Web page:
Memorial tree garden for Covid-19 victims and key workers
A memorial arboretum to remember local residents who have died during the Covid-19 pandemic and pay tribute to key workers will be created in Telford and Wrekin.
It has been announced today (26 February) that a green area of the borough will be used to plant a tree garden for quiet reflection for those who have fallen victim to the virus and for the key workers who have cared for them.
More than 120,000* people in the UK have lost their lives to the virus since the outbreak of the pandemic, and 241 have died in Telford and Wrekin.
Cllr Carolyn Healy, Telford & Wrekin Council cabinet member for the natural environment, said: “The idea of planting trees to commemorate all those affected by the pandemic and to say thanks to key workers is something we very much want to do.
“Nature has been one positive outlet for us all over the last 12 months. People often talk to me about how glad they are to live in such a beautiful part of the country, even more so during lockdowns. As trees are a symbol of enduring strength and can weather the toughest of storms, it feels fitting to create a memorial arboretum.”
Whilst plans for the arboretum, including its location, are yet to be finalised, the chair of the Interfaith Council, Cllr Raj Mehta, has taken inspiration from the idea and has planted a Liquidambar tree in Telford Town Park today to pay tribute to all communities from all faiths who have been impacted by Covid-19.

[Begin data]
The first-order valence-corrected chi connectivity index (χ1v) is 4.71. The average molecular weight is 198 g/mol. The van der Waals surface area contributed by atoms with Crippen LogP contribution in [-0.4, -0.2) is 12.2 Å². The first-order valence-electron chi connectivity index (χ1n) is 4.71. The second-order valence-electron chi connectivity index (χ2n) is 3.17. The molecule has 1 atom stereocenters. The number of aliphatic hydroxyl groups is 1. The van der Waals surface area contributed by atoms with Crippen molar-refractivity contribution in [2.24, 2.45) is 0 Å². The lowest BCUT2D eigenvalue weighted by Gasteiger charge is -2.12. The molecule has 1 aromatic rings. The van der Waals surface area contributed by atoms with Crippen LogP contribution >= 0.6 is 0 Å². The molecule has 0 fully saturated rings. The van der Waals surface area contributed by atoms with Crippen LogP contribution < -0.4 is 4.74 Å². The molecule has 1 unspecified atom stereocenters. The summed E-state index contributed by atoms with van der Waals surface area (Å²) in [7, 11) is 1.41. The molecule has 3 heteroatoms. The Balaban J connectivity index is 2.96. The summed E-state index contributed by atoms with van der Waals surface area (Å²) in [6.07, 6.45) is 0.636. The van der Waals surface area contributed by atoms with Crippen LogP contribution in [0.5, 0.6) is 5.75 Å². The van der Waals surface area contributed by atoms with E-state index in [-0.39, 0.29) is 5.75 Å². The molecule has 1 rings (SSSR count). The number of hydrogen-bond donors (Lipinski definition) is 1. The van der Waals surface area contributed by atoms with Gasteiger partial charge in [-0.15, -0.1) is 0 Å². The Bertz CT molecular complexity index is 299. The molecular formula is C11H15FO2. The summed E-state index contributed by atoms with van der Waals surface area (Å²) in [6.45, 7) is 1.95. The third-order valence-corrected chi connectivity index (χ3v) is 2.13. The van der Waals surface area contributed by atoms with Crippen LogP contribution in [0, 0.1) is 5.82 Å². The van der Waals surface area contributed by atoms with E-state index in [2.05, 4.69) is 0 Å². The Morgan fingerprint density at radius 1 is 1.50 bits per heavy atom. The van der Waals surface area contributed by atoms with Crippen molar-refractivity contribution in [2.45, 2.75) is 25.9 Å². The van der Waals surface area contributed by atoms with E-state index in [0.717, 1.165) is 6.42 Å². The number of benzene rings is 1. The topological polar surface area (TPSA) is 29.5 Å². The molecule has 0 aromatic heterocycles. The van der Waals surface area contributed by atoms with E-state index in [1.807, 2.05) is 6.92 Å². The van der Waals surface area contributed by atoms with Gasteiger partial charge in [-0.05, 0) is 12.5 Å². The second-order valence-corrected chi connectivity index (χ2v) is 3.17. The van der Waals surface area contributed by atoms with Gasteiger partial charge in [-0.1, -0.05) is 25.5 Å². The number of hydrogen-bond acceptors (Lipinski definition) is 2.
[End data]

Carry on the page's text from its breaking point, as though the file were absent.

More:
Located in the grassy area between the play areas and Malinslee steps, the Liquidambar tree, commonly called sweetgum, will provide spectacular autumn colour, turning golden yellow, orange, bright red to purple.
Cllr Mehta said: “The Interfaith Council is working with Telford & Wrekin Council and health partners to do all we can to raise awareness and support our local communities.
“I wanted to plant this tree now to commemorate those affected and give hope that we will get through this.”
Over the coming months the Council will be talking to local communities about its idea to work with them to create a memorial arboretum and hear their thoughts on what form it should take and its location.
Cllr Healy added: “We want to create somewhere that gives us a place to grieve and pay tribute to the work and dedication of key workers including NHS staff and care workers. There are many ways we can do this, we could look at Crowdfunding, sponsorship or offer people the opportunity to dedicate a tree that will celebrate or commemorate loved ones.
“Our hope is that the arboretum will bring comfort and hope by just being there, and so it is important that we work together to get this right.”
*Number of deaths of people who had had a positive test result for COVID-19 and died within 28 days of the first positive test. Source: UK Government